By Brian Gawley, Peninsula Daily News
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If approved, the $3.65 million in the 2008 supplemental budget would provide $10,000 a day for the tug, effective July 1, when the state's new fiscal year begins.
Since 1999, a tugboat has been stationed at Neah Bay during winter months to escort ships in trouble and avoid oil spills in the Strait of Juan de Fuca or off the state's Pacific Coast.
Forty vessels have been escorted during that time.
The Gladiator response tugboat operated by Crowley Maritime Corp. had escorted six vessels when it ended its current winter season on March 7 — a total of 159 days.
The new funding, which originally was proposed by the state Senate, is a substantial increase from the $2 million proposed in the state House's budget.
It was included in the final budget after routine conference committee negotiations, said Rep. Lynn Kessler, D-Hoquiam.
Kessler, along with Rep. Kevin Van De Wege, D-Sequim, and Sen. Jim Hargrove, represents the 26th District, which includes Clallam, Jefferson and a portion of Gray's Harbor counties.
The 2007-08 deployment season was the shortest since the 2000-01 winter season, when the tug was deployed for 257 days.
The state Department of Ecology's contract was for $8,500 a day, plus another $500 per day for fuel and related expenses for vessel operations.
Ecology spokesman Curt Hart said that the amount in the 2008 supplemental budget should be enough to keep the response tugboat at Neah Bay all year long.
$10,000 a day enough
Tugboat companies were surveyed in the fall and again in January, Hart said, and $10,000 per day "was about what they said it would take to station a tugboat year-round."
"They might want to negotiate a higher rate," he added.
"In the past, we've had seasonal funding, but now we can be more competitive and attractive with year-round funding.
"We're going to do the very best we can," he said.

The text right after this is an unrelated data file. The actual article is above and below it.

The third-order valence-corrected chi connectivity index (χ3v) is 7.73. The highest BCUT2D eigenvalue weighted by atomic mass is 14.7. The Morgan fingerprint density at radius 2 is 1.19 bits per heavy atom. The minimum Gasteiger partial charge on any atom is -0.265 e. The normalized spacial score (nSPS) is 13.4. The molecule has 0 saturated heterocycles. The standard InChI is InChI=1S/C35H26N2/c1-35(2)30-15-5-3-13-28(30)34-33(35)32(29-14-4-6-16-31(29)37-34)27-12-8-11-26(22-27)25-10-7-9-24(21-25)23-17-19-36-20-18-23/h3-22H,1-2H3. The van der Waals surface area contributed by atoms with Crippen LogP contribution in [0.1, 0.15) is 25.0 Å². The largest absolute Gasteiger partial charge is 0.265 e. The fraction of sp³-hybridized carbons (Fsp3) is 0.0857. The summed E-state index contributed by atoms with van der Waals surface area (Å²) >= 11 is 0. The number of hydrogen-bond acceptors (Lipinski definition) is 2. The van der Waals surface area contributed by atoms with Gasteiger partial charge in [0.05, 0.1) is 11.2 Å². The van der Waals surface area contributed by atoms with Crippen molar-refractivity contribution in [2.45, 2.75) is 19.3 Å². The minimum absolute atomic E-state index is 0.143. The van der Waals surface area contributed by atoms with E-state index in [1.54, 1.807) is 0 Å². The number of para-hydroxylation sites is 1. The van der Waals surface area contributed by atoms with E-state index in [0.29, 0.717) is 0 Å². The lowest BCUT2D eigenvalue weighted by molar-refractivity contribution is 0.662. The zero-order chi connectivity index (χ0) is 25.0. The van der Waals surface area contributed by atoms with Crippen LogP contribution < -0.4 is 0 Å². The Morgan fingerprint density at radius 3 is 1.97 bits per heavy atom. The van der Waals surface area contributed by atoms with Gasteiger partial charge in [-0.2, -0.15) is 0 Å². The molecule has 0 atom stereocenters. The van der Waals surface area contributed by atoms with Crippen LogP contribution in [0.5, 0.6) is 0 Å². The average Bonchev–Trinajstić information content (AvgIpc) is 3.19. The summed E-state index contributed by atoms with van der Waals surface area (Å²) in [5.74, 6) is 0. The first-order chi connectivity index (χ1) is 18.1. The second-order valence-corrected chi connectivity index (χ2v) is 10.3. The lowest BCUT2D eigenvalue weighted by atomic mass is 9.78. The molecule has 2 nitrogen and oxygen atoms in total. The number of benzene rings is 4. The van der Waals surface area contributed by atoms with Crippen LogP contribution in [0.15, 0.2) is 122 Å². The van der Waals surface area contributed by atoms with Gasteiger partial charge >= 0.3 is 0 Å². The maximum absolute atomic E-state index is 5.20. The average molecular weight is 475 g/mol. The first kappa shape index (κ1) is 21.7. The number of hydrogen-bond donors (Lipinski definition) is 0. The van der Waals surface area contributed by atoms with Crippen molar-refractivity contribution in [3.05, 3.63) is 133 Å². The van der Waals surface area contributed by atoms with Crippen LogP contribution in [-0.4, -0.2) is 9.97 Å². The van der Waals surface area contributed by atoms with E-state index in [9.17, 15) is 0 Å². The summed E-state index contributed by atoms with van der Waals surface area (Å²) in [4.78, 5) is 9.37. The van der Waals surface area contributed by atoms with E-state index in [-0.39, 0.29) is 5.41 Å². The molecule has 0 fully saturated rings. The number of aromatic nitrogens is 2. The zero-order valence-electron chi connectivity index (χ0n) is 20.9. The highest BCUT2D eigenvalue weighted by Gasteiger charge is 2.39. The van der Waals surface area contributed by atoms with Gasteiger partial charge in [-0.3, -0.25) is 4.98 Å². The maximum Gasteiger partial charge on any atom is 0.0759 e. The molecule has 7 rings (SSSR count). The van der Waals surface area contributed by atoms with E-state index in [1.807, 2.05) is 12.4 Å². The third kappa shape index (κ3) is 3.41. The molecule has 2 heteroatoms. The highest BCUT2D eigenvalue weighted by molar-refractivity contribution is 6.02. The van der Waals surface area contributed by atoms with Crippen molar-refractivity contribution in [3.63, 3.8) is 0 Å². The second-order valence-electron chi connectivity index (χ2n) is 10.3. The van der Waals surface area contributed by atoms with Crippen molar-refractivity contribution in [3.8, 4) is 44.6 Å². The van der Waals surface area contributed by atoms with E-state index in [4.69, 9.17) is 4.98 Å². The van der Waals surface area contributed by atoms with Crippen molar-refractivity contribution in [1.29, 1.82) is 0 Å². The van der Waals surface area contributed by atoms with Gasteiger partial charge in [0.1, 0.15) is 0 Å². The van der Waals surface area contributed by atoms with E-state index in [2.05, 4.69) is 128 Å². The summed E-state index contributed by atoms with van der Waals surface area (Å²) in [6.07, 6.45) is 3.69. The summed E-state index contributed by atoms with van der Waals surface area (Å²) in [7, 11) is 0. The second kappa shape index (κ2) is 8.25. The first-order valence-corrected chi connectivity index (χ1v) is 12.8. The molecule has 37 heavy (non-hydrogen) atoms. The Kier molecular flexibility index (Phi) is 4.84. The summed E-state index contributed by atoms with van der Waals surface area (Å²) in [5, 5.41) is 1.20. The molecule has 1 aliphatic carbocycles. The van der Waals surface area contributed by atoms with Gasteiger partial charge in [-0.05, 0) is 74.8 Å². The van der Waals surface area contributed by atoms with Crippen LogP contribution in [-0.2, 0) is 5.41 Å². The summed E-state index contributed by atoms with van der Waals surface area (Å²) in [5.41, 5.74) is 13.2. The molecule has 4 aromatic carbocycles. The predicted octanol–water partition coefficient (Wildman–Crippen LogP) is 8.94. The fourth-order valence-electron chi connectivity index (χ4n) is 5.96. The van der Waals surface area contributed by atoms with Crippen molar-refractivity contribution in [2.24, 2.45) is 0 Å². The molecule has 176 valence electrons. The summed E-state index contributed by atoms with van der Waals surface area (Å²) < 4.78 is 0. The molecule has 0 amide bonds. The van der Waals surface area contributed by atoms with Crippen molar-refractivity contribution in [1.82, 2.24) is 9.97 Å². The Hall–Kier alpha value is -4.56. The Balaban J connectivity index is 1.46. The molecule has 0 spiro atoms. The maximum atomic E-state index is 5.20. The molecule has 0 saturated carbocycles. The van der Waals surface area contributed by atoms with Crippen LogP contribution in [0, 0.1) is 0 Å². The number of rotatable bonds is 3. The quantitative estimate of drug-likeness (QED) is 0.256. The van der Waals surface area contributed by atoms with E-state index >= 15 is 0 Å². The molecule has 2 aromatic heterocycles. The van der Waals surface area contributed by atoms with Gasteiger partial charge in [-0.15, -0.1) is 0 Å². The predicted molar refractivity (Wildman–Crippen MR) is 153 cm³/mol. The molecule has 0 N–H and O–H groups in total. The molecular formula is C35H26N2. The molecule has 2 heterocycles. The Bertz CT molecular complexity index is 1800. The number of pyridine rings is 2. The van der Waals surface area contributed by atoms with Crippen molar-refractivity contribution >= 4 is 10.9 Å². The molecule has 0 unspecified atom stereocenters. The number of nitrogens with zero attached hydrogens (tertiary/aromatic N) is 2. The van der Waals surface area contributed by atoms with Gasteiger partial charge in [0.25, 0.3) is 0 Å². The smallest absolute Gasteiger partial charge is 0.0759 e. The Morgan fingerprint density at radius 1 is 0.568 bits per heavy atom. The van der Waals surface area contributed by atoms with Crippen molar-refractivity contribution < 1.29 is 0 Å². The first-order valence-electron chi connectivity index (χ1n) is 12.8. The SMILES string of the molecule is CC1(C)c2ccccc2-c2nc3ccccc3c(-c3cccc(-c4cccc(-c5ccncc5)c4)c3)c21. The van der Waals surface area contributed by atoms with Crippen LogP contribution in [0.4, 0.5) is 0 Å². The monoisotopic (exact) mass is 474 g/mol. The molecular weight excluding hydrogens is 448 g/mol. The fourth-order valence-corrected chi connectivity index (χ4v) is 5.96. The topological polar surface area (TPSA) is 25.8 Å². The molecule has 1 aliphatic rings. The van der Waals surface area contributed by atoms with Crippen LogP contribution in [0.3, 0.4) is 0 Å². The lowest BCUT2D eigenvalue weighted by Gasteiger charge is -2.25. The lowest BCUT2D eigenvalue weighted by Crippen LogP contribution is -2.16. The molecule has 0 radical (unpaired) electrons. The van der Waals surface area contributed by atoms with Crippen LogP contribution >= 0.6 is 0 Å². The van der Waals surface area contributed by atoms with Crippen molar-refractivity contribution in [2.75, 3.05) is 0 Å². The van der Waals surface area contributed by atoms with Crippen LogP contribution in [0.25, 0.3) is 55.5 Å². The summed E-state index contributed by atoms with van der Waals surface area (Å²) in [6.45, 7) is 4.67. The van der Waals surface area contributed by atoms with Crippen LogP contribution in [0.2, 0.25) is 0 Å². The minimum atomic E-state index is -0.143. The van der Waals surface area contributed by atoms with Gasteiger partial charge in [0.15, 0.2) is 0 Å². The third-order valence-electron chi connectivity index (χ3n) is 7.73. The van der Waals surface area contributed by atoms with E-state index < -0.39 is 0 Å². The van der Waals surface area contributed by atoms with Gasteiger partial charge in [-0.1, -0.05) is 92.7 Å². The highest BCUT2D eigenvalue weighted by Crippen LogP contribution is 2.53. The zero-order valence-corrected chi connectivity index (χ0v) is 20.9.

Crowley's contract with Ecology contains a clause allowing the company to extend it for another year.
Otherwise the contract would be put out to competitive bid, Hart said.
Mark Miller, Crowley's director of corporate communications in Jacksonville, Fla., was unavailable for comment Wednesday evening.
The state's funding is only for one year, until June 2009.
U.S. Sen. Maria Cantwell, D-Mountlake Terrace, authored a bill to provide federal year-round response tugboat funding.
"We'd love to see that, let's put it that way," Hart said.
"What we'd like to see is a permanent funding source for the response tugboat."
Fred Felleman of Ocean Advocates, a nonprofit organization based in Seattle and San Juan Island, was pleased by the state funding, but hoped for federal action.
"The fact that the Legislature stepped up one more time is fantastic, but it's just one year," he said.
"We need to fix that into the future and Cantwell is poised to do that."
The problem with Cantwell's legislation is that it would require only those vessels required to have an oil spill response plan, which includes oil tankers but not freighters, to contribute to the cost of the response tugboat, Felleman said.
But according to Cantwell's Web site, Coast Guard Admiral Allen announced during a Senate hearing on March 7 that the Coast Guard would use its own authority to require non-tanker vessels larger than 400 gross tons to carry an oil spill response plan.
"So anyone who goes through the Strait of Juan de Fuca will fund the response tugboat through this legislation," Felleman said.
"This is truly a great day for Puget Sound recovery efforts.
"One oil spill could set all this money we're spending on cleanup back to square one.
Reporter Brian Gawley can be reached at 360-417-3532 or email@example.com.